That Skylar believes a drag queen can be a female-identified person just as well as a male-identified person isn’t without controversy. Some drag queens insist that drag, in its purest form, is about female impersonation and illusion, and being male is a necessary prerequisite for that illusion to take form.

Skylar says there’s a generational difference. Drag has evolved, he says, and what drag means will be different depending on who you ask.

“Drag as an art form to me is representing something that is inside of you, but is not on the outside on an every day basis,” he said. “Drag means you can be creative.”

And that’s an art, Skylar says, which should be open to all people. One of his own “drag children” is a cisgender woman, he says.

As Skylar wrapped up his preparation, I became more and more curious about exactly what it takes to transform Bryan into Skylar. All the accessories, the dresses, the wigs and make-up — $1,000 worth of it in his gigantic case alone — it just seemed so much.

Custom dresses can start at $125, he said, and only go up from there. He showed me a dress he’d brought this Saturday evening that he said cost $350.

Anyone looking to start drag for the first time is in for some sticker shock.

“To startup, to get the full experience, you’re going to have to spend at least $600 or $700 the first time to get all your make-up, your hair, costumes and jewelry,” he said.

“It’s an expensive hobby, but you have to treat it like a business,” Bryan added.

That’s exactly what Bryan does. He began doing drag full-time two years ago. Bookings were keeping him busy three or four nights a week, some of them out of town.

“I was having to take time off from my regular job, so I just made the decision that if I was working this so much already, I’d just do it full-time,” he recalled.

What about the drama?

Because drag is both his art and his business, Skylar says he likes to stay out of the drama that so stereotypically seems to invade the drag community. But, he understands some of the reasons why it exists. Big characters. Big ego. Competition.

“The drama is very hurtful sometimes,” he said, stressing how division and competition can have a negative effect on the entire community. “It hurts people who can’t enjoy multiple venues where they should be able to go and enjoy themselves and feel safe and welcome, but now they can’t because they feel like they have to take a side. We should be one community, instead of people having to worry about not being able to go to this bar or that bar. It should never be about that.”

Yes, the bar wars are a real thing. Drag queens themselves, Skylar said, will have to be the ones responsible for ending them.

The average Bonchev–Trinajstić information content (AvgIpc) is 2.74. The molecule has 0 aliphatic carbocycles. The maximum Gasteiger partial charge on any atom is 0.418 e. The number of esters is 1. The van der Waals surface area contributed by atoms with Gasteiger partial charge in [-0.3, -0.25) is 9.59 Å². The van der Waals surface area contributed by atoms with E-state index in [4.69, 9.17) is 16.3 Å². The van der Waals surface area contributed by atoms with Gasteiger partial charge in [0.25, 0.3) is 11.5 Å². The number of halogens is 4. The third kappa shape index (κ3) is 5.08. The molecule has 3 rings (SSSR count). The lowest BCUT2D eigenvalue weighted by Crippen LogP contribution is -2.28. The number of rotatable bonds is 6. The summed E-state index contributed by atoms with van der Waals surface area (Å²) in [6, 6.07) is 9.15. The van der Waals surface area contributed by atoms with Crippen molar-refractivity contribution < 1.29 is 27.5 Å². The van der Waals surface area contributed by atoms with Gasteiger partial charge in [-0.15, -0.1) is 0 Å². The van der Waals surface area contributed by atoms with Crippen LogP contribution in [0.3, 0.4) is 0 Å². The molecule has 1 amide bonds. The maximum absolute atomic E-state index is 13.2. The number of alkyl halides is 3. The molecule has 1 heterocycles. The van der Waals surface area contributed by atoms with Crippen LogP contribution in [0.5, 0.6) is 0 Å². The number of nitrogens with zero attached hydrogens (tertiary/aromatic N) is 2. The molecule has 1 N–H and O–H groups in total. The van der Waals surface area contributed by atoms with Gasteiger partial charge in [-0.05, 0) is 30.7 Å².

“Drag queens are going to have to take a stand and all be together for once,” Skylar said, his voice slightly rising with passion. “Literally standing up and saying, ‘Look, this is going to happen. We want to be one community and until that happens, here’s what we’re going to do.’”

Making change will be hard for most queens, though. “If I say I can’t work in my hometown until things change, then I can’t pay my bills,” Skylar said.

Skylar’s boyfriend, Brandon Addison, has seen the drama, too. He doesn’t like it either, and he stands by Skylar.

“He always says to keep a smile on your face and keep it professional,” Brandon told me.

Bryan Black (right) with his boyfriend Brandon Addison before he transforms into his stage performer persona Skylar Michele-Monet.

I saw a lot of myself in Brandon as I chatted with him. Four years ago, when the two first met, he couldn’t stand that Skylar did drag.

“At first, I really hated it. I despised it,” Brandon said.

It really all stemmed from a lack of knowledge or familiarity, really. Seeing his boyfriend grow in his art form has changed Brandon’s perspective. He respects it now, appreciates it more fully.

“It’s about giving your all,” Brandon said. “Whether it’s a good show or a bad show or there’s a crowd or not a crowd, you still have to give it your all every single show. There’s been some shows where there’s only five people in the crowd, and he’s still gone out there and flipped and kicked and everything, and it was a great show.”

In case you’re wondering, there were more than five people at Chasers that evening. And, yes, Skylar gave a phenomenal show. After spending so much time with Skylar and Brandon prior to the show, I certainly found myself feeling more and more appreciation and respect for the art.

Earlier in the evening, before Bryan transformed into Skylar, he had told me a little about what had first attracted him to drag. He’d thought the idea was crazy, at first. But all the good vibes and energy he had felt as a clogging kid back in Gaston County came flooding back to him whenever he took the stage the first time. It’s a feeling, he says, he still has now.

“I can dance and just be on the stage,” Skylar said. “It’s where I feel comfortable. When I step onto the stage, it fills a void. Like a lot of performers, when I’m not on the stage, it just feels like something is missing.”

There was certainly nothing missing from Skylar’s performance the night I visited him. Full of energy — pride and appreciation in his skill, talent and art. There’s something special about that kind of inspiring perspective on life and art. How wonderful if everyone could find, like Bryan, that one thing that brings a fiery zeal and passion for life. : :

Matt Comer previously served as editor from October 2007 through August 2015 and as a staff writer afterward in 2016.